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Fruupp It's All Up Now - Anthology album cover
3.66 | 20 ratings | 6 reviews | 25% 5 stars

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Boxset/Compilation, released in 2004

Songs / Tracks Listing

Disc 1 (79:09)
1. Future Legends (Tracks 1-8 von Future Legends) (1:33)
2. Decision (6:26)
3. As Day Breaks With Dawn (5:00)
4. Graveyard Epistle (6:16)
5. On A Clear Day (7:46)
6. Lord Of The Incubus (6:24)
7. Song For A Thought (7:30)
8. Future Legends (0:49)
9. Wise As Wisdom (Tracks 9-14 von Seven Secrets) (7:08)
10. White Eyes (7:15)
11. Garden Lady (9:08)
12. Three Spires (5:02)
13. Elizabeth (7:47)
14. The Seventh Secret (1:05)

Disc 2 (78:57)
1. Prince Of Heaven (1974 Single A-Side) (3:30)
2. It's All Up Now (Tracks 2-7 von The Prince Of Heaven's Eye) (7:22)
3. Prince Of Darkness (3:48)
4. Annie Austere (5:16)
5. Knowing You / Crystal Brook (10:47)
6. Seaward Sunset (3:08)
7. The Perfect Wish (4:25)
8. Misty Morning Way (Tracks 8-13 von Modern Masquerades) (7:00)
9. Masquerading With Dawn (7:16)
10. Gormenghast (10:45)
11. Why (4:08)
12. Janet Planet (3:03)
13. Sheba's Song (8:29)

Total Time: 158:06

Line-up / Musicians

- Peter Farrelly / bass, flute, lead vocals
- Martin Foye / drums, percussion
- Stephen Houston / keyboards, oboe, vocals (except CD2, tracks 8-13)
- Vincent McCusker / guitars, vocals
- John Mason / keyboards, vibes, vocals (CD2, tracks 8-13)

Releases information

2CD Castle Music, Sanctuary Records Group (LC 6448 2004; CMDDD1019)

Thanks to ProgLucky for the addition
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FRUUPP It's All Up Now - Anthology ratings distribution

(20 ratings)
Essential: a masterpiece of progressive rock music(25%)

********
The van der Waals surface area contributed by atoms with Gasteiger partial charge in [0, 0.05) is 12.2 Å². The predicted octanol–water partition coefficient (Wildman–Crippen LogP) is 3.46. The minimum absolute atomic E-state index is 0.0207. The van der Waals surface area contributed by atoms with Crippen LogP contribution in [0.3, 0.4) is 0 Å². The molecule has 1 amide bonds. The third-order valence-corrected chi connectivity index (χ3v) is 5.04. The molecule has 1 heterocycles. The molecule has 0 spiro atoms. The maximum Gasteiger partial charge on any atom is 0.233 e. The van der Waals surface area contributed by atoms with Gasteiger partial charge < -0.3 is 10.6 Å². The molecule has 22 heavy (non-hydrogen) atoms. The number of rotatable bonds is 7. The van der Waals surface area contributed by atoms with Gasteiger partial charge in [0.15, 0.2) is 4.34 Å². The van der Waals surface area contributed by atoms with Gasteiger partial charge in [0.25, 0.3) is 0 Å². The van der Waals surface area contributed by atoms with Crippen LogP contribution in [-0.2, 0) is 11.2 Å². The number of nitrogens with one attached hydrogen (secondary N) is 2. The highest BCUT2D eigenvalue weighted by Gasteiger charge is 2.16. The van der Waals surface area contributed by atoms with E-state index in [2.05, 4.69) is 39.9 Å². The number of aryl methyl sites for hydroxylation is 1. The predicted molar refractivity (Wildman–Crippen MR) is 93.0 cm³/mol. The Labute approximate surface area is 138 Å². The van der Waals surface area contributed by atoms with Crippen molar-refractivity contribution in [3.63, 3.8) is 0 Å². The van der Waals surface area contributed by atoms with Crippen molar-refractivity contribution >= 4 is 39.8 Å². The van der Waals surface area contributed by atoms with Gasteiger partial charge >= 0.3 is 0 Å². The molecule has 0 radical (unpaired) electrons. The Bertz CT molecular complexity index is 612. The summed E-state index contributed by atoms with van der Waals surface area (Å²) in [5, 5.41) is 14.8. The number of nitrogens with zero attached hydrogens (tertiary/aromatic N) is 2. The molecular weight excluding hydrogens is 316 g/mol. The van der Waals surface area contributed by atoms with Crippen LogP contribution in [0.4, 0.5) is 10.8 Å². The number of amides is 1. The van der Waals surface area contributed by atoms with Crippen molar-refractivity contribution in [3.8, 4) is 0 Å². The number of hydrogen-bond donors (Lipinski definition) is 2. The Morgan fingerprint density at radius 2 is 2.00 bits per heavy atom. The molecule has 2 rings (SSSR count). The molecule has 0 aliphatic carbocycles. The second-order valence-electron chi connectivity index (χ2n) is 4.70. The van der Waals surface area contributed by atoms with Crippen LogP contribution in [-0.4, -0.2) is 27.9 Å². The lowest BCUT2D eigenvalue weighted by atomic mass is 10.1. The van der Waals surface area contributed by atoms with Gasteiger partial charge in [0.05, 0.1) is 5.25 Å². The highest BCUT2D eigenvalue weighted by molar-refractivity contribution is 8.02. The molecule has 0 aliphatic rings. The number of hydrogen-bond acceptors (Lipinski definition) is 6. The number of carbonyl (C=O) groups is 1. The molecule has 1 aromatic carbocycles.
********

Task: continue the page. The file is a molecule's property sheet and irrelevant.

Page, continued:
Excellent addition to any prog rock music collection(55%)
Good, but non-essential (15%)
Collectors/fans only (0%)
Poor. Only for completionists (5%)

FRUUPP It's All Up Now - Anthology reviews

Showing all collaborators reviews and last reviews preview | Show all reviews/ratings

Collaborators/Experts Reviews

Review by erik neuteboom
4 stars Fruupp was a very interesting and unique sounding UK band but on Prog Archives it's a bit overlooked progrock beauty. First a small history. Irish guitarist, singer and writer Vince McCusker had spent some months in London to find musicians for his musical ideas. Disappointed he returned to Belfast and recruted musicians to play his material: Miles McKee (lead vocals), Stephen Houston (keyboards/oboe), Peter Farrelly (bass/vocals) and Martin Foye (drums). They called themselves Fruupp, the name is derived from an Electroset Page, the band added an U and a P. Fruupp signed a contract with Dawn Records and in '71 they released the debut album titled Future Legends, in '74 followed by the Seven Secrets and The Prince of Heaven's Eyes. The band was making real progress (good sales, succesfull gigs) but Stephen Houston left for religious reasons the band and was replaced by John Mason. In this line-up Fruupp made their last but acclaimed LP Modern Masquerades ('74).